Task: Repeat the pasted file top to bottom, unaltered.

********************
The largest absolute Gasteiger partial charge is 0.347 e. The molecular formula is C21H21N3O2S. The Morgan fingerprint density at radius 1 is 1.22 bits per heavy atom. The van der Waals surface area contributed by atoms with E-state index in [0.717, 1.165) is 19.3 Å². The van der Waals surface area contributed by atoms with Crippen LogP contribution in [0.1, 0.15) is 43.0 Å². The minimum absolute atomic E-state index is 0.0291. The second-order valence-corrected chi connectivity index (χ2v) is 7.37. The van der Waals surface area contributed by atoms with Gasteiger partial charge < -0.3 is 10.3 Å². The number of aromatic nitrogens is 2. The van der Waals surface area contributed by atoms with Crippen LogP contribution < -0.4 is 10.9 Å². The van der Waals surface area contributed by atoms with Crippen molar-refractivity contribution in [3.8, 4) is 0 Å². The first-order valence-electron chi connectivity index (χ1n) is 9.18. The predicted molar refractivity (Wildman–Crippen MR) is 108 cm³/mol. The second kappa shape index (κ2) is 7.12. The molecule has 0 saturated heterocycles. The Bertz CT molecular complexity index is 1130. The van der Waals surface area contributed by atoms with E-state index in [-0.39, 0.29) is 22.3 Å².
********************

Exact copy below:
The largest absolute Gasteiger partial charge is 0.347 e. The molecular formula is C21H21N3O2S. The Morgan fingerprint density at radius 1 is 1.22 bits per heavy atom. The van der Waals surface area contributed by atoms with E-state index in [0.717, 1.165) is 19.3 Å². The van der Waals surface area contributed by atoms with Crippen LogP contribution in [0.1, 0.15) is 43.0 Å². The minimum absolute atomic E-state index is 0.0291. The second-order valence-corrected chi connectivity index (χ2v) is 7.37. The van der Waals surface area contributed by atoms with Gasteiger partial charge < -0.3 is 10.3 Å². The number of aromatic nitrogens is 2. The van der Waals surface area contributed by atoms with Crippen LogP contribution < -0.4 is 10.9 Å². The van der Waals surface area contributed by atoms with Crippen molar-refractivity contribution in [3.8, 4) is 0 Å². The first-order valence-electron chi connectivity index (χ1n) is 9.18. The predicted molar refractivity (Wildman–Crippen MR) is 108 cm³/mol. The second kappa shape index (κ2) is 7.12. The molecule has 0 saturated heterocycles. The Bertz CT molecular complexity index is 1130. The van der Waals surface area contributed by atoms with E-state index in [-0.39, 0.29) is 22.3 Å².